To improve Israel’s competitiveness, we must preserve those things that give us a competitive edge, as we have in the past with national projects such as those that encouraged universities to train engineers, the technological incubator project, and the establishment of Yozmah, the infrastructure for Israel’s flourishing venture capital industry.
In the future, we must be especially vigilant about creating a connection between the output of the education systems and their adaptation to the needs of the global economy. We need to encourage investment in technology and nanotechnology and provide incentives for industrial research and development.
We need to encourage foreign investment in Israel which, in addition to the infusion of capital, puts global markets at the disposal of Israel’s economy. And, of course, we need to encourage production, export, and innovation in the business sector.
The national budget must serve as a bridge to close social gaps rather than create social rifts. The time has come for Israel to shore our national strength by enhancing social solidarity, which would naturally contribute to economic growth.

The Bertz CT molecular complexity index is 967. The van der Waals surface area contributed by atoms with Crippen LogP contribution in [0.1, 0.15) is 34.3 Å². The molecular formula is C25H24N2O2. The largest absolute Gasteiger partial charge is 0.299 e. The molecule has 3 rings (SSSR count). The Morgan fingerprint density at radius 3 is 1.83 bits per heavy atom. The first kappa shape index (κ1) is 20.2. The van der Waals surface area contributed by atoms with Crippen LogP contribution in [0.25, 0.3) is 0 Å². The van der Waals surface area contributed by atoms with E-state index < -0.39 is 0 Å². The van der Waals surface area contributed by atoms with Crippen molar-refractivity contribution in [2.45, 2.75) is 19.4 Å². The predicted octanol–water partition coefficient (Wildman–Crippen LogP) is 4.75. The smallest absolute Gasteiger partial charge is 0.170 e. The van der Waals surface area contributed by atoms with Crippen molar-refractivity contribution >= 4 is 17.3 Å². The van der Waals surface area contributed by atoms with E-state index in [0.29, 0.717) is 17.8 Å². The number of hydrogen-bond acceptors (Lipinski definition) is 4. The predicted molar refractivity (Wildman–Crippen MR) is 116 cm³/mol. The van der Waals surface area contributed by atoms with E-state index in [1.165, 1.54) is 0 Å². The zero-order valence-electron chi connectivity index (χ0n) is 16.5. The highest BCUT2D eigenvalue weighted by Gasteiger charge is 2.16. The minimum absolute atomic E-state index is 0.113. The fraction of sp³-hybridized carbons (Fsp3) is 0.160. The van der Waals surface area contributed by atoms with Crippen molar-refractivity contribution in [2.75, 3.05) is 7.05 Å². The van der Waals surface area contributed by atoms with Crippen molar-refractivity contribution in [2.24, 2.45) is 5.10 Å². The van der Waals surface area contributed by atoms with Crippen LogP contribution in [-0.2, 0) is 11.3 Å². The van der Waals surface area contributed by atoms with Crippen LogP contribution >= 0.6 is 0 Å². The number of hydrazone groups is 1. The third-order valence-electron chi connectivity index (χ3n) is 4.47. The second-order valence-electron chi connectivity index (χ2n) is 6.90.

This is why I believe that it is the state’s duty to create jobs that will allow every citizen to make an honorable living through the provision of equal opportunity for decent work.
This means removing obstacles that block the creation of new employment and giving priority to those sectors in the country that are the most severely affected by unemployment – immigrants, minority groups, and haredim. It is not enough to talk about change; the government needs to determine practical employment goals alongside its deficit targets.
I propose setting an unemployment goal of 10% for 2005, while at the same time increasing by 10% the overall participation of the population in the workforce, leading to a 7% unemployment goal for 2010.